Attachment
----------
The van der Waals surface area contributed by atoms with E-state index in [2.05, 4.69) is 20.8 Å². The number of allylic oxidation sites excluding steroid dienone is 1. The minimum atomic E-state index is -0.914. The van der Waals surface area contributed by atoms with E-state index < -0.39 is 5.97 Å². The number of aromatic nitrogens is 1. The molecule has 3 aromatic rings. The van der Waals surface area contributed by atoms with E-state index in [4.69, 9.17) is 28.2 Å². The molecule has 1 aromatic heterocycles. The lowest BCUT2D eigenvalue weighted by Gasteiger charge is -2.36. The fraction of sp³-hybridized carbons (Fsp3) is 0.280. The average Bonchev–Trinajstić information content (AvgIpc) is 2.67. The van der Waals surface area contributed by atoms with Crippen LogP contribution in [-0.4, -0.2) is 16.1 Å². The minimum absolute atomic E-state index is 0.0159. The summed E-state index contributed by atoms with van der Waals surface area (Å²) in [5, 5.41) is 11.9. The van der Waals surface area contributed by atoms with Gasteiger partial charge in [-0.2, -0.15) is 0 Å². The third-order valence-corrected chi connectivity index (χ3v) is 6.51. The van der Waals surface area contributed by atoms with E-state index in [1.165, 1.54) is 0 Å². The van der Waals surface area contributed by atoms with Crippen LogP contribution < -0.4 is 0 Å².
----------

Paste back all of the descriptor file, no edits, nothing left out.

The van der Waals surface area contributed by atoms with E-state index in [2.05, 4.69) is 20.8 Å². The number of allylic oxidation sites excluding steroid dienone is 1. The minimum atomic E-state index is -0.914. The van der Waals surface area contributed by atoms with E-state index < -0.39 is 5.97 Å². The number of aromatic nitrogens is 1. The molecule has 3 aromatic rings. The van der Waals surface area contributed by atoms with E-state index in [4.69, 9.17) is 28.2 Å². The molecule has 1 aromatic heterocycles. The lowest BCUT2D eigenvalue weighted by Gasteiger charge is -2.36. The fraction of sp³-hybridized carbons (Fsp3) is 0.280. The average Bonchev–Trinajstić information content (AvgIpc) is 2.67. The van der Waals surface area contributed by atoms with Crippen LogP contribution in [-0.4, -0.2) is 16.1 Å². The minimum absolute atomic E-state index is 0.0159. The summed E-state index contributed by atoms with van der Waals surface area (Å²) in [5, 5.41) is 11.9. The van der Waals surface area contributed by atoms with Gasteiger partial charge in [-0.2, -0.15) is 0 Å². The third-order valence-corrected chi connectivity index (χ3v) is 6.51. The van der Waals surface area contributed by atoms with E-state index in [1.165, 1.54) is 0 Å². The van der Waals surface area contributed by atoms with Crippen LogP contribution < -0.4 is 0 Å².